Therefore, egocentrism is found across the life span: in infancy [4] early childhood,[5] adolescence,[6] and adulthood.[7] It contributes to the human cognitive development by helping children develop theory of mind and self-identity formation.

E) Narcissistic personality disorder (NPD) is a Cluster B personality disorder[1] in which a person is excessively preoccupied with personal adequacy, power, prestige and vanity, mentally unable to see the destructive damage they are causing to themselves and to others in the process. It is estimated that this condition affects one percent of the population, with rates greater for men.[2][3] First formulated in 1968, NPD was historically called megalomania, and is a form of severe egocentrism.[4]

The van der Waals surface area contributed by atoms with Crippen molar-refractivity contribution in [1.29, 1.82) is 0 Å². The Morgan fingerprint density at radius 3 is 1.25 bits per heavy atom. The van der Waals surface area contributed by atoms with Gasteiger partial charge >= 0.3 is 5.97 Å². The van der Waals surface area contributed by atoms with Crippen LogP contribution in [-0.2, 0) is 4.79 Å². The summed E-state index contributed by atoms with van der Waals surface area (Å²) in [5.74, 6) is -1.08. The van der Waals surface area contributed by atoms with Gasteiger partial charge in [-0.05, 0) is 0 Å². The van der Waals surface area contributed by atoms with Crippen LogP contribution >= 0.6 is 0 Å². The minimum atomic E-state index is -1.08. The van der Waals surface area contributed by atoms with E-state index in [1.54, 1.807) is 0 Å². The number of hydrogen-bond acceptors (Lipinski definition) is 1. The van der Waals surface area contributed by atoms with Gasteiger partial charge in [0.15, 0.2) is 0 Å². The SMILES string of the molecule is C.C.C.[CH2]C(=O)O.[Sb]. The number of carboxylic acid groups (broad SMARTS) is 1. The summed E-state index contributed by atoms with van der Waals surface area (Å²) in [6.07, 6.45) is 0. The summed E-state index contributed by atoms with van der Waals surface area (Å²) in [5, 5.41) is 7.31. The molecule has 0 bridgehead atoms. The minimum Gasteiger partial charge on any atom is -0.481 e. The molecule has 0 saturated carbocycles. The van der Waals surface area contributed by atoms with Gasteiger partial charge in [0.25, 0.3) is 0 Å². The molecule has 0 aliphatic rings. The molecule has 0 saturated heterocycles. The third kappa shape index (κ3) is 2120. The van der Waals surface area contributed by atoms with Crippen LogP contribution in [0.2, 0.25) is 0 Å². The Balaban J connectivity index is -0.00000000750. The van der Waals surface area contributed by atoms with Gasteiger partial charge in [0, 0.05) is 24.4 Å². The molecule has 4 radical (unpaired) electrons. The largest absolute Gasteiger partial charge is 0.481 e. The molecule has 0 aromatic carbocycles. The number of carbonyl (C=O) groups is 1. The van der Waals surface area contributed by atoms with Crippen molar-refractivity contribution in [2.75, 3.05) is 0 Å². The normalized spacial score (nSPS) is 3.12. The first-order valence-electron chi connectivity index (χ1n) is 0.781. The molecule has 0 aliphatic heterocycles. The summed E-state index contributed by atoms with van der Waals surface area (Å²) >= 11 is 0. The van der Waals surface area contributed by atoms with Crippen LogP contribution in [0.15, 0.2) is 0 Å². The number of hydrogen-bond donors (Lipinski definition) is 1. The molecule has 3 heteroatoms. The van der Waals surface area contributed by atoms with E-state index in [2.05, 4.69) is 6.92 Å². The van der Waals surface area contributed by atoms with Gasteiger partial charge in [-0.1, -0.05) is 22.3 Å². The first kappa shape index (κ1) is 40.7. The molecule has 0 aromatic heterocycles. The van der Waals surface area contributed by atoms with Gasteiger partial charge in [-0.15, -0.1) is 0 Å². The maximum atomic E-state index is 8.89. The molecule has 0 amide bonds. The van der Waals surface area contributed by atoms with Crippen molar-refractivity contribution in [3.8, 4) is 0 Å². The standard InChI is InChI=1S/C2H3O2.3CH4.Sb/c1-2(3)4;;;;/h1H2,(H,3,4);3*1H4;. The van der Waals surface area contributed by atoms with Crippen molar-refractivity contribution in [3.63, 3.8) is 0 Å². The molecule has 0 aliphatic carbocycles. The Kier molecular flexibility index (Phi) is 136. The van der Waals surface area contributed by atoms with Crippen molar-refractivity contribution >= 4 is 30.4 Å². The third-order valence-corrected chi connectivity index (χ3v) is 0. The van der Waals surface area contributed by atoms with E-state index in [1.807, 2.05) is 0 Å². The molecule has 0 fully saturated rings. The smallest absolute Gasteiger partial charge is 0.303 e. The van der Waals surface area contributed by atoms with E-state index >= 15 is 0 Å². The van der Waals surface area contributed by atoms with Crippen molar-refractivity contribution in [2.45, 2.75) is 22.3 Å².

Grandiose delusions. (2015, February 16). In Wikipedia, The Free Encyclopedia. Retrieved 04:54, February 26, 2015, from

Megalomania. (2015, February 9). In Wikipedia, The Free Encyclopedia. Retrieved 04:55, February 26, 2015, from

Hubris. (2015, January 20). In Wikipedia, The Free Encyclopedia. Retrieved 04:56, February 26, 2015, from

Egocentrism. (2015, February 22). In Wikipedia, The Free Encyclopedia. Retrieved 04:59, February 26, 2015, from

Narcissistic personality disorder. (2015, February 24). In Wikipedia, The Free Encyclopedia. Retrieved 05:02, February 26, 2015, from